However, the question what purpose to choose reminds me to advertisements trying to create a need in you to buy something that you perfectly could live without before getting knowledge of that product.

So why bothering to search for meaning?

It is the same as if I would work my whole life to be able to buy a Ferrari.

You could also live perfectly just with the little meanings that unveil day by day or month by month without searching for the big meaning.


Jonathan November 3, 2008 at 1:52 pm

@ Kathy: That’s a great point. Our purpose is realized in all of our actions, whether they be large or small.

@ Martin: Yeah, like you probably didn’t realize you NEED OxyClean until you saw the commercial. Or that you NEED a swiffer gadget before you saw it on tv.

Great point.


Jim Littlefield November 4, 2008 at 2:20 pm

Our purposes are more about being of service to others more than to ourselves. We risk spending too much time thinking about ourselves vs. taking action to assist others in our shared journeys.



Arami November 5, 2008 at 2:31 pm

I really enjoyed this exercise. However the only thing that I would have to disagree with is the part it says about writing until you cry. For me, crying is deeply attached to sadness. However, when I was writing one of my several answers, I knew it was the one because I had felt this immense happiness swelling up within my chest.


Evan November 5, 2008 at 10:05 pm

A characteristic of life is regularity and structure. Dead things are random.

If purpose is internal to life (dead things don’t have their own purpose) it is still possible to experience purpose. In my view purpose is part of life. If you don’t believe me try this: I’ll email you a purpose at random, you then get to live by it. How do you think you will go?


KC November 25, 2008 at 11:02 am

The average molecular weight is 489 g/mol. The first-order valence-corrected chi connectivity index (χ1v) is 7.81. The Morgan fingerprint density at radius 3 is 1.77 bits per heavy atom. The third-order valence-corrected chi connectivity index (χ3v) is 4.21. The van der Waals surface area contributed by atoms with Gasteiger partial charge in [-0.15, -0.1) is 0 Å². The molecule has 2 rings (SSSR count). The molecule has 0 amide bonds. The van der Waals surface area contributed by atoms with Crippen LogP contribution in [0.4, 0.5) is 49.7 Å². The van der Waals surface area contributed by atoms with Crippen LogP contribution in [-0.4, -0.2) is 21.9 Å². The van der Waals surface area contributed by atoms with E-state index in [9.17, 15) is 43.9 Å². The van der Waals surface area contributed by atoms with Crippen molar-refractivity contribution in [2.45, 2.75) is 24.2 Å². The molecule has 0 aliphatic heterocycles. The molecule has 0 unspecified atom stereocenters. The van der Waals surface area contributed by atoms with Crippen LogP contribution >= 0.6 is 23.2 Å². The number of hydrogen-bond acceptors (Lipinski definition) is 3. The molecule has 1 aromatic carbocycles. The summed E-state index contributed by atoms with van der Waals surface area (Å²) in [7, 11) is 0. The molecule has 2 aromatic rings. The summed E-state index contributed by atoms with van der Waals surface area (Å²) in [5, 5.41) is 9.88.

Great post. I agree with everything you have written. I also agree with Gayle’s comments regarding your purpose being serving selflessly. To me if I put two of the concepts together it simply means your purpose may be to give or help or serve selflessly and it could be something you enjoy doing.

Since most of us spend a lot of time at our job, my personal opinion is that having a job that is closely aligned with your purpose is a more fulfilling life experience. I have realized (painfuly :)) that that is not the case for me. I like your idea of creating one if you do not currently have such a job.

What are some thoughts on an individual’s personality and the role it might play in finding purpose? Would it help to look at your strengths, your personality and your passions and align them to find your purpose? I found Enneagram personality assesment fairly accurate (http://www.enneagraminstitute.com/). According to this I am a type 2, helper/giver. I have not found my purpose yet but I am thinking my personality traits may help point me towards the right direction.

Thanks for your article and thanks to everyone who post their comments and shared their views.



julia April 30, 2009 at 7:42 am

i just really love your blog..
it gives the plain truth, not in a fancy way a lot of books or personal development articles are like.

the best part is that it is realistic.


Freddy July 12, 2009 at 8:25 pm

Hey Jonathan,

thanks for the great post. Tried Steve Pavlina’s method of finding my purpose though I modified the question a little bit. My question was “What motivates me everyday to wake up?”

I bawled when I did the exercise and my purpose??

To laugh and dance with the people that I meet… cause perhaps before we came into this physical existence, we had promised each other that we would meet up and enjoy this adventure (of life) together.


boz July 15, 2009 at 6:27 pm

I often think too many steps ahead to fall for simplicities as offered on Pavlina’s site. To my mind, if I find something to cry about and call it my purpose, I’m really just chasing a compensation to some event I haven’t dealt with or some other personal lack. I’d be living my sadness projected onto someone or something else.

I’m also not convinced of the whole “let’s save the world” or “be a servant of man” approach. To truely help someone you must know an awful lot about them and the problem, and sometimes what they truely need is not within your power to give and opposite to what logic would suggest. The world is a strange and topsy turvy place.

Some of my personal problems are common problems for everyone else and I think, ok, if I pursue the answers to my problems I may help one other person or I may change the world. But why do I want to change the world and why do I want to help? The world was doing fine before i came along. Millions have died of famine war and disease and the world keeps spinning – obviously they were superfluous to demand! How can I be so conceited as to think my life actually means something when millions of better men died in vain? Am I not already convinced that politics has done nothing good for mankind since it first appeared?